6) What will be your specific messages at African Utility Week?
It is important to say that Thirsty Energy is a demand-driven initiative, not a top-down approach. By this we mean that we must ensure that our client countries and governments are the ones demanding support in order to address interdependent energy and water challenges in a more integrated approach.
Thus we hope to make more African governments aware of the interdependencies and foreseeable pressure on water as a resource for energy generation. The World Bank is ready to assist client countries which seek to find and identify appropriate integrated approaches in order to anticipate water constraints in energy investments, and prevent risks to energy projects and their long-term energy planning.
Thirsty Energy has also established a Private Sector Reference Group (PSRG) to share experience, to provide technical and policy advice, and to scale-up outreach efforts. Abengoa, Alstom, Veolia and EDF are already partnering with the initiative. The World Bank hopes that together with these partners, and others who come on board, the efforts of Thirsty Energy can be magnified and both energy and water resources, will be better managed for a more sustainable future.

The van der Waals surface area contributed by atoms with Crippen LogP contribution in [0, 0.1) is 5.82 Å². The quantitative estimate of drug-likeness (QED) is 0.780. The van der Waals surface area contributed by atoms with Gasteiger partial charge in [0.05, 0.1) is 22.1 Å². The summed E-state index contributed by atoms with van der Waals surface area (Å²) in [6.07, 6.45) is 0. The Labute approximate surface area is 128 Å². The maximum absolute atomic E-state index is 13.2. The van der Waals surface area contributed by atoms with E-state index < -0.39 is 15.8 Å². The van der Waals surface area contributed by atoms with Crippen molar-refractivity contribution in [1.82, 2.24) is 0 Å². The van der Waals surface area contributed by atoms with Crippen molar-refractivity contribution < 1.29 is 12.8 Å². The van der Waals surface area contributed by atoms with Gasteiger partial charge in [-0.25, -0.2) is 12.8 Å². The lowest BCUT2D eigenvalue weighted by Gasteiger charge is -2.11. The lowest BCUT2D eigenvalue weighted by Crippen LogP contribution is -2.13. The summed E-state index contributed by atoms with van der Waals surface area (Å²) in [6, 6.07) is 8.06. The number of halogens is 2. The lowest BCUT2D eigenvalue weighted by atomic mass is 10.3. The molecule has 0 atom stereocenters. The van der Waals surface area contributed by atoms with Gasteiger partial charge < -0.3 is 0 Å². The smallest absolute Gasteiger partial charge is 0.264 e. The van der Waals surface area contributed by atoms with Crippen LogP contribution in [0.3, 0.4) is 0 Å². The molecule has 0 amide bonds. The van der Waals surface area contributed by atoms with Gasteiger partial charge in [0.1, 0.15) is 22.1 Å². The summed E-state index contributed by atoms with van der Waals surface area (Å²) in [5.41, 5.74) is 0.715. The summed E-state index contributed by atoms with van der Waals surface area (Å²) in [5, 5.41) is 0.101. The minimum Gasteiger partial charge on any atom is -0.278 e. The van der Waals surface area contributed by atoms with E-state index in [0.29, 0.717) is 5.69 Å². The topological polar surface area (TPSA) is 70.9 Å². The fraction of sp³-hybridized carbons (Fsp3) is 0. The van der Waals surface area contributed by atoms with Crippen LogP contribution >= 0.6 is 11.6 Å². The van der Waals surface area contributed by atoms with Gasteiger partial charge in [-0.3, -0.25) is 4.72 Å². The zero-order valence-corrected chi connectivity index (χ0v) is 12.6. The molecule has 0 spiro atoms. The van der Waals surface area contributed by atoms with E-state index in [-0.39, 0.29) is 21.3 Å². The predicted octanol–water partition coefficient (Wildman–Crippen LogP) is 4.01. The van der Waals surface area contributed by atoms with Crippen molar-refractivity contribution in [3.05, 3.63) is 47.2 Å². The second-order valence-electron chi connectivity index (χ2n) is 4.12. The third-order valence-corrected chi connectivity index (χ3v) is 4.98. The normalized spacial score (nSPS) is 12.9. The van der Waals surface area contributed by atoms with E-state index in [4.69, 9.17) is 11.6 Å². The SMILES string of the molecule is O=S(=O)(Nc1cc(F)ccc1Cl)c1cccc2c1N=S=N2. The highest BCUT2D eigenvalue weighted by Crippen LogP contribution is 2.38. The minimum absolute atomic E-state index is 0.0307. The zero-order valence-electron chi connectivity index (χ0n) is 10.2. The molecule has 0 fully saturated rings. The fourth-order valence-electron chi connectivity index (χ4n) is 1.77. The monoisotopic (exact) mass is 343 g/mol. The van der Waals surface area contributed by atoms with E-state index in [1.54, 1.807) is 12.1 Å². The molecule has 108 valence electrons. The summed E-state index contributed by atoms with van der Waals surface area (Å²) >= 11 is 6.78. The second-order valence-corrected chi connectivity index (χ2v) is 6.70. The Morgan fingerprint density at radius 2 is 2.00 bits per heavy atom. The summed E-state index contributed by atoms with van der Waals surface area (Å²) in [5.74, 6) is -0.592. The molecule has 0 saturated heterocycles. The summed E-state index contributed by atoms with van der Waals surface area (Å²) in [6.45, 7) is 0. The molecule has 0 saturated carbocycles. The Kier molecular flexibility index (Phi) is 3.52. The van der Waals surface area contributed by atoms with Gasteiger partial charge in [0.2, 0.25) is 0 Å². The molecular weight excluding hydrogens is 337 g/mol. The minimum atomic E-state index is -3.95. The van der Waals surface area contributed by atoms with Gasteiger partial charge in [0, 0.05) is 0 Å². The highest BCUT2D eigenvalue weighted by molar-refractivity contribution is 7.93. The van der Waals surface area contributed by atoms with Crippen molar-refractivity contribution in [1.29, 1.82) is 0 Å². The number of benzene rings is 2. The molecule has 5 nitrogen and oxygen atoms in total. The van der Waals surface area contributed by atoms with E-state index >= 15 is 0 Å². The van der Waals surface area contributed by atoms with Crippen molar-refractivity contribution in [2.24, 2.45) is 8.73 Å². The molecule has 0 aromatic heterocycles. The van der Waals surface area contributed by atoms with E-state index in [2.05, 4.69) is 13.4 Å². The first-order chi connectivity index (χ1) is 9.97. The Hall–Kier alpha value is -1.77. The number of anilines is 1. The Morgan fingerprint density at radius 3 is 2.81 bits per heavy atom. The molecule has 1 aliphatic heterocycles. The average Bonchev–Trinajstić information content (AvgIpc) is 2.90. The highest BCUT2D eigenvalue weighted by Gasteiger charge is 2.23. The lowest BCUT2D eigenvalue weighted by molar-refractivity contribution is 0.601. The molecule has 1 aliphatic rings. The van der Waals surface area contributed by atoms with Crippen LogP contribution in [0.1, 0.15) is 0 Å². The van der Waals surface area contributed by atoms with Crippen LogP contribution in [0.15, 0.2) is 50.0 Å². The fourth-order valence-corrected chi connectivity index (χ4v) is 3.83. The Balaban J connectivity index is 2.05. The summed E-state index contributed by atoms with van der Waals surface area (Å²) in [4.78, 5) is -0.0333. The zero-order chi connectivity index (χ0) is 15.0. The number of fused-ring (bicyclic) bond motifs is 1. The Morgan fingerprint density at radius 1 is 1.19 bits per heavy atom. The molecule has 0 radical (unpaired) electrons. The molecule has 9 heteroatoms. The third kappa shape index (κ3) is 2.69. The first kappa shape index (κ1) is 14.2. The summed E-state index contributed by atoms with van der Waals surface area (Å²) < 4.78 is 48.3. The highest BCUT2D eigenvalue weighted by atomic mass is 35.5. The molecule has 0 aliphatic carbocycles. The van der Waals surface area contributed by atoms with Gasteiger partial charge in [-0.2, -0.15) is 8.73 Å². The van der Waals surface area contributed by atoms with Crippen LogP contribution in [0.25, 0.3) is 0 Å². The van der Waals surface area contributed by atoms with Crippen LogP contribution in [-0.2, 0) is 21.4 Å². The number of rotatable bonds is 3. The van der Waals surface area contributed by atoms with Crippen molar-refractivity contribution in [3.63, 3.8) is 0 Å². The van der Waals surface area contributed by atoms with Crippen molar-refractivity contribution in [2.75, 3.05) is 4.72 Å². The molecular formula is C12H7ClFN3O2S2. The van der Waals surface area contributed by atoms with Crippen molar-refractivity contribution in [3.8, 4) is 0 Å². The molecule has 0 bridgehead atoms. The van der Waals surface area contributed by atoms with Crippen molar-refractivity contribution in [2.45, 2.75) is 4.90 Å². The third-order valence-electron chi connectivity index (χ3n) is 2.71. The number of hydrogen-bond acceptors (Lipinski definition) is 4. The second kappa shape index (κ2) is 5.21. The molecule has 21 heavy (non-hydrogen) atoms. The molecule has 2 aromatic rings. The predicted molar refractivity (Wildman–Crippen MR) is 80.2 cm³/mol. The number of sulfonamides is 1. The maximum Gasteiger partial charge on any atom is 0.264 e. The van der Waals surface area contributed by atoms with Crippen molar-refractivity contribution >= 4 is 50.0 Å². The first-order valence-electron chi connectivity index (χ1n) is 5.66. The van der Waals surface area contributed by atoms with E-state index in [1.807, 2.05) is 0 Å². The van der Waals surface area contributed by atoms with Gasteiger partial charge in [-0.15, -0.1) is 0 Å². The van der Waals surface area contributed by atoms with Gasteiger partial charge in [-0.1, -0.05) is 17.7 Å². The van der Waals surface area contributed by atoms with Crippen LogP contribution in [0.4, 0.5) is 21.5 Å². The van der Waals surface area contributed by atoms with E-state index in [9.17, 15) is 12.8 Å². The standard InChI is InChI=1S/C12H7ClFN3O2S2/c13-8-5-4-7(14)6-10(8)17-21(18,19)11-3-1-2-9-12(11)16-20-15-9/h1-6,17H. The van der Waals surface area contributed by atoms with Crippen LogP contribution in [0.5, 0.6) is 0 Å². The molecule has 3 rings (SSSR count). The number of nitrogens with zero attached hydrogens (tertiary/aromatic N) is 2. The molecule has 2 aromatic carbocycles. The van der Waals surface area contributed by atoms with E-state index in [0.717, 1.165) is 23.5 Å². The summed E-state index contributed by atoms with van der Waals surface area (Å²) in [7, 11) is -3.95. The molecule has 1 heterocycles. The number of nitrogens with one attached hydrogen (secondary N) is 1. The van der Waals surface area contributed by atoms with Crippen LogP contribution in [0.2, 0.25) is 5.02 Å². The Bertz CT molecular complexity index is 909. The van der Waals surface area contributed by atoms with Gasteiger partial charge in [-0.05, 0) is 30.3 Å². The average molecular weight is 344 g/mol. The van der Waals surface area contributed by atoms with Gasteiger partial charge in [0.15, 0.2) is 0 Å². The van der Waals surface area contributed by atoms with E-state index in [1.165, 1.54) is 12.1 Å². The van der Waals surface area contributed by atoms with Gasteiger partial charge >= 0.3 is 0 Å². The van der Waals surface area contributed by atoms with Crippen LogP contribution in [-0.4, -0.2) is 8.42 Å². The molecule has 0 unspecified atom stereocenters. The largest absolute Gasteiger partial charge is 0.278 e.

7) What are you most looking forward to at the event?
African Utility Week provides an invaluable opportunity to present our initiative to water and energy utilities. These are the institutions with the responsibility of planning and investing to ensure water and energy security. The event provides an ideal platform to present our existing knowledge on the water-energy nexus, to raise awareness, and welcome new partners to the initiative. The energy-water nexus is a very complex issue and it cannot be tackled by a small group of organizations; it requires strong multi-disciplinary teams, multi-stakeholder collaboration and global knowledge sharing.
Find out more on: www.worldbank.org/thirstyenergy